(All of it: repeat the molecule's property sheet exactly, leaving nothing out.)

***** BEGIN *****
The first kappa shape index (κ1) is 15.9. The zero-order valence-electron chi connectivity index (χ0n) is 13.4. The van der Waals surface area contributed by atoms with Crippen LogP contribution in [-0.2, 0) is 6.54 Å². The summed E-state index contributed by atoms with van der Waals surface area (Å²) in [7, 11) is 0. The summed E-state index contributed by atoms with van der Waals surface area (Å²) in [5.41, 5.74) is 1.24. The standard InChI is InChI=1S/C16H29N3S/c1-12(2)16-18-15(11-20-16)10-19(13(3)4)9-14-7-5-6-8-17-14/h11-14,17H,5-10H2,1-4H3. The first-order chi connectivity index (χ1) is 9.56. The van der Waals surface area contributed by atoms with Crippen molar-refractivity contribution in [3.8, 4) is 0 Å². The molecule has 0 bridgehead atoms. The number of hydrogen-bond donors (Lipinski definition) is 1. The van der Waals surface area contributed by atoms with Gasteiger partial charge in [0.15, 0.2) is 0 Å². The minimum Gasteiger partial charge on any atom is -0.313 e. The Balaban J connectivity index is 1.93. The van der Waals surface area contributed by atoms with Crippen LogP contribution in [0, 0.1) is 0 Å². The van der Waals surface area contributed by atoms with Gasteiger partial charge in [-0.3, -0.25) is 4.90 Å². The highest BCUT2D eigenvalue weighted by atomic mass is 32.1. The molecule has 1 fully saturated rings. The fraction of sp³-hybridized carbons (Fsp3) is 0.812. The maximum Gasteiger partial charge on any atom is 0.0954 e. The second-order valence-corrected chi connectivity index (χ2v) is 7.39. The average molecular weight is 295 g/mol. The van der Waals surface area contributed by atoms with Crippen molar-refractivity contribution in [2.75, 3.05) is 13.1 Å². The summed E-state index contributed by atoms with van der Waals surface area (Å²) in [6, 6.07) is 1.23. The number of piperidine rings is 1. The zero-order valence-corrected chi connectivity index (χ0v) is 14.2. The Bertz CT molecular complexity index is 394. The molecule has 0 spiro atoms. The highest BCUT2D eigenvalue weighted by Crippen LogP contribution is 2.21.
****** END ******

The first kappa shape index (κ1) is 15.9. The zero-order valence-electron chi connectivity index (χ0n) is 13.4. The van der Waals surface area contributed by atoms with Crippen LogP contribution in [-0.2, 0) is 6.54 Å². The summed E-state index contributed by atoms with van der Waals surface area (Å²) in [7, 11) is 0. The summed E-state index contributed by atoms with van der Waals surface area (Å²) in [5.41, 5.74) is 1.24. The standard InChI is InChI=1S/C16H29N3S/c1-12(2)16-18-15(11-20-16)10-19(13(3)4)9-14-7-5-6-8-17-14/h11-14,17H,5-10H2,1-4H3. The first-order chi connectivity index (χ1) is 9.56. The van der Waals surface area contributed by atoms with Crippen molar-refractivity contribution in [3.8, 4) is 0 Å². The molecule has 0 bridgehead atoms. The number of hydrogen-bond donors (Lipinski definition) is 1. The van der Waals surface area contributed by atoms with Gasteiger partial charge in [0.15, 0.2) is 0 Å². The minimum Gasteiger partial charge on any atom is -0.313 e. The Balaban J connectivity index is 1.93. The van der Waals surface area contributed by atoms with Crippen LogP contribution in [0, 0.1) is 0 Å². The van der Waals surface area contributed by atoms with Gasteiger partial charge in [-0.3, -0.25) is 4.90 Å². The highest BCUT2D eigenvalue weighted by atomic mass is 32.1. The molecule has 1 fully saturated rings. The fraction of sp³-hybridized carbons (Fsp3) is 0.812. The maximum Gasteiger partial charge on any atom is 0.0954 e. The second-order valence-corrected chi connectivity index (χ2v) is 7.39. The average molecular weight is 295 g/mol. The van der Waals surface area contributed by atoms with Crippen molar-refractivity contribution in [2.75, 3.05) is 13.1 Å². The summed E-state index contributed by atoms with van der Waals surface area (Å²) in [6, 6.07) is 1.23. The number of piperidine rings is 1. The zero-order valence-corrected chi connectivity index (χ0v) is 14.2. The Bertz CT molecular complexity index is 394. The molecule has 0 spiro atoms. The highest BCUT2D eigenvalue weighted by Crippen LogP contribution is 2.21.